Quad Style: May Silverstein
Meet May Silverstein, a fourth year political science major interested in going into media. She studied abroad in London last year and enjoys photography and music in her free time.
How would you describe your personal style?
It depends. Whenever I’ve lived in a big international city like New York or London, I definitely make way more of an effort to dress uniquely. I would describe it as edgy but feminine. I like pairing vintage patterns, cool textures, or lingerie with chain and leather accessories.
When I’m at school, I dress functionally. Generally I just want to be comfortable and warm — black jeans, a t-shirt, sneakers, a sweater or blazer, and a scarf are my go-to.
Where do you draw inspiration from?
Instagram — I almost exclusively follow model, designer, or photographer accounts. If I like a certain piece or look, I’ll save it into a ‘Fashion’ folder. I like The Dreslyn and the brand Attico especially. I love Zana Bayne and this photographer Erika Bowes. Her pictures and personal style are really incredible. Also I'm very inspired by whatever city I’m in — I think people all dress very distinctively in London, NYC, Paris, and Berlin for example.
Where do you like to shop?
My favorite store ever is this vintage and thrift store in Paris called Chine Machine. The best shopping I ever experienced was in Copenhagen and Amsterdam: lots of independent and well-curated boutiques. For special statement pieces, I like Opening Ceremony in NY and this vintage store in London called Serotonin. Vince and Theory are good for simple everyday staples that last.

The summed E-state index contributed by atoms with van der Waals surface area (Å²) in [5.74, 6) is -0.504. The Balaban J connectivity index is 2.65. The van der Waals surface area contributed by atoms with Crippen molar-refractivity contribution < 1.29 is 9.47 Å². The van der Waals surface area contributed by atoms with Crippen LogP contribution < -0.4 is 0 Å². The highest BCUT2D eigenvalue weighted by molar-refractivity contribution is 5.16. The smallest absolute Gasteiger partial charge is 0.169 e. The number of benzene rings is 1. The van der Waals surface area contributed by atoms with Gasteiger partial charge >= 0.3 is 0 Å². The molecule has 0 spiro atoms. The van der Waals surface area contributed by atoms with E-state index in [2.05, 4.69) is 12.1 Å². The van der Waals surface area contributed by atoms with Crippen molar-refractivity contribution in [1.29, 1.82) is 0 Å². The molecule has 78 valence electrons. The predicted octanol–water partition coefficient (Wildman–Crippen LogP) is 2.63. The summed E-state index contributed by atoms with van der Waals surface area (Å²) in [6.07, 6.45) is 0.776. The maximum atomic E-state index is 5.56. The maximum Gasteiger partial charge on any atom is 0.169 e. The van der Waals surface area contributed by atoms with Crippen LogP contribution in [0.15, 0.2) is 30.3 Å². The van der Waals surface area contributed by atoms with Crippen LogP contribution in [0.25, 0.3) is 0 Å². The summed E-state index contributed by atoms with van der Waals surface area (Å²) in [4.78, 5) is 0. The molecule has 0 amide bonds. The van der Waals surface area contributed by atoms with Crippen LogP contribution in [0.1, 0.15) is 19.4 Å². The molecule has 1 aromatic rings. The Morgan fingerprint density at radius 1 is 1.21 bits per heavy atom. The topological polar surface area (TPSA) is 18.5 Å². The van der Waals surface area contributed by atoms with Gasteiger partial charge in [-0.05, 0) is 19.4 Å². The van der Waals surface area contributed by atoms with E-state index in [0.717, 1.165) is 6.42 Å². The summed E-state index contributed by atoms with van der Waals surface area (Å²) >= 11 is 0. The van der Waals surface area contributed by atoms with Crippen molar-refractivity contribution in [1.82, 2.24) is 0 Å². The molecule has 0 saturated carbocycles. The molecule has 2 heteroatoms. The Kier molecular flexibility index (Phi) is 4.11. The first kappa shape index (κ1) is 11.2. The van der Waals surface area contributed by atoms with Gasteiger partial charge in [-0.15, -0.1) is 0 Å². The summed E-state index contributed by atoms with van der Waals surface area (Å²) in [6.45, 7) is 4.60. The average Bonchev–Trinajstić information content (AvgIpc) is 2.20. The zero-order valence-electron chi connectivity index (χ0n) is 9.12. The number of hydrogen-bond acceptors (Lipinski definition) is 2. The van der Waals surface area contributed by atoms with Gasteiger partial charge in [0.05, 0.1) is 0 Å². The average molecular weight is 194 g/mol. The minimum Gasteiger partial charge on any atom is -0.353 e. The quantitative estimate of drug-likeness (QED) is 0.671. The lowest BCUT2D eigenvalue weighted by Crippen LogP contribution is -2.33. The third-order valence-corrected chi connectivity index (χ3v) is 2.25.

Do you have many fashion regrets?
Yeah, many from middle and high school. Sperrys, Hunter wellies, and ugly printed t shirts to name a few.
What about your worst fashion faux-pas?
I think the biggest faux-pas would be buying flashy designer things as status symbols, and buying clothes that are poor quality or don’t fit right. I think sometimes it’s better to buy pre-owned or vintage designer than new high-street quality stuff, because a lot is made from very poor quality synthetic fabrics that just look cheap. Or if you can afford it, buy fewer quality pieces that may be more expensive and avoid buying a lot of random inexpensive stuff online. Fast-fashion is really bad for the environment.
What is your relationship to fashion, and why is it important to you?
I used to be more interested in fashion for the clothes themselves, but now I’m more interested in fashion imagery and photography, and the creative processes of designers. I think fashion is an important mode of self-expression but the fashion industry can be so focused on aspirational consumerism and materialism, especially since social media has become so huge. It’s important to take it with a grain of salt. But I love dressing up for an occasion or buying a special statement piece that will make you stand out. I think how you look can really impact how confident you are, you just can’t get overly focused on it.
All images courtesy of Angela Liu.